By integrating information about how acutely unwell people access and use health services – such as from community health, the ambulance service and hospitals, PIONEER will allow innovative healthcare companies to develop, test and deliver advances in clinical care.
Acute care is a catastrophic NHS burden, complex in scope but rich in innovation opportunities.
Each year the NHS provides 110 million urgent patient contacts, with numbers of people seeking unplanned medical help and admission to hospital rising. Current healthcare systems struggle to meet demand, causing long delays in emergency departments and difficulty accessing primary care services. Emergency admissions costs are vast; £17billion in 2017.
Despite extraordinary demand and cost, acute care has seen fewer advances in how patients access medical help; the medical assessments they undergo; the therapies they receive; and how patients are monitored compared to other areas of healthcare. This lack of innovation reflects the lack of integrated information we have about people during acute illnesses.
The PIONEER Digital Innovation Hub (DIH) will collect, connect and curate health data when adults and children become acutely unwell from community health teams, the ambulance service and hospitals across Birmingham as well as acute care data from >150 NHS hospitals and sudden deaths in the community across the UK. The PIONEER DIH will allow innovative healthcare companies to develop, test and deliver new ways of caring for acutely unwell people, in partnership with NHS service providers and health researchers.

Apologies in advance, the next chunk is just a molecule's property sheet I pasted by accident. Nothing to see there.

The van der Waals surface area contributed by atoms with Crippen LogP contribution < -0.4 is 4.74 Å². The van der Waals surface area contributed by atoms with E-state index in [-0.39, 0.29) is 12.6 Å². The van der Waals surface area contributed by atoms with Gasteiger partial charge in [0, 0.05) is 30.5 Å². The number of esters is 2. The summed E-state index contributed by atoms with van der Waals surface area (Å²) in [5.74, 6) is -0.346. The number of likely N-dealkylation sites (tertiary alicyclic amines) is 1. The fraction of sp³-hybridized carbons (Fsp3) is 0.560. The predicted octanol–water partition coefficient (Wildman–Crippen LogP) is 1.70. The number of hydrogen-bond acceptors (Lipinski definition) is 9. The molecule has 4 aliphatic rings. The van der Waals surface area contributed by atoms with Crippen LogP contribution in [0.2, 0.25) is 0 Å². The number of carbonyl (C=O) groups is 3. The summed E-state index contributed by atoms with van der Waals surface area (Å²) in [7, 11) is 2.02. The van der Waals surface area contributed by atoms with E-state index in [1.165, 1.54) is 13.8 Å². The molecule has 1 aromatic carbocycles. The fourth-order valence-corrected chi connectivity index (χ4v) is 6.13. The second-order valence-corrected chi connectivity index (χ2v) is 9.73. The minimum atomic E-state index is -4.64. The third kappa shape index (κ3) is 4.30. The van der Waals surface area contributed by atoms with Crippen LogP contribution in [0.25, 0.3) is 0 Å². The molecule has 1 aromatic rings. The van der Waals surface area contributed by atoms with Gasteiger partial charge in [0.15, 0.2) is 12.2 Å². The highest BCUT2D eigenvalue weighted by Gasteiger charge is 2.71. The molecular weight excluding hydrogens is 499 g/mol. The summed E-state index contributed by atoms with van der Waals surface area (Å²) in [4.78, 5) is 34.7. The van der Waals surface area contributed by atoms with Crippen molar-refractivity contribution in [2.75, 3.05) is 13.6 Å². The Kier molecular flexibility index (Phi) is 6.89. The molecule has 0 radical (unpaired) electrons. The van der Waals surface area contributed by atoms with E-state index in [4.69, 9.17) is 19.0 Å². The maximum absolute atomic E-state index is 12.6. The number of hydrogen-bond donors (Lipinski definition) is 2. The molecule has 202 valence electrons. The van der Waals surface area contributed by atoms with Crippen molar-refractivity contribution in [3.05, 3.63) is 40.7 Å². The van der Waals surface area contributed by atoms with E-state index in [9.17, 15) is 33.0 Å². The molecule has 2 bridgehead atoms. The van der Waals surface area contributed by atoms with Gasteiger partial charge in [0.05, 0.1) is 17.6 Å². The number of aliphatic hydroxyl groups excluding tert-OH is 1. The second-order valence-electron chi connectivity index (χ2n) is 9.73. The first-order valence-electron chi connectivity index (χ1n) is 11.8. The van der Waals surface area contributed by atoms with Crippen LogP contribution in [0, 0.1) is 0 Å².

“One of the greatest threats facing the NHS is the failure to meet demand for acute care – which is any unplanned healthcare contact, such as visiting A&E. Through a broad Midlands NHS and University partnership, we will develop a bespoke, curated database of all patient interactions with acute care providers, which will be used in two ways – firstly, to provide accurate, real-time data for capacity planning and improving patients’ experience.
Secondly, it will create a complete map of innovation need from which we can identify areas for research and development of new diagnostics, therapeutics and digital health interventions. Essentially, the PIONEER hub will close the health data loop from home, to community services, to hospital services, to the community.”
Dr Elizabeth Sapey
“Due to the very nature of ‘accident and emergency’, accessing acute care is often a stressful experience for patients. By being able to collate data on a vast scale, the PIONEER hub will help improve services for people in need, and our large and experienced PPAG team will ensure that every development has patient experience at its core.
In parallel, our PPAG will ensure complete safety and security of patient data, building public confidence and trust in our management of the database and the research that results from it. The voice of patients will be heard at every stage.”
Patient & Public Advisory Group Lead
Read the full launch press release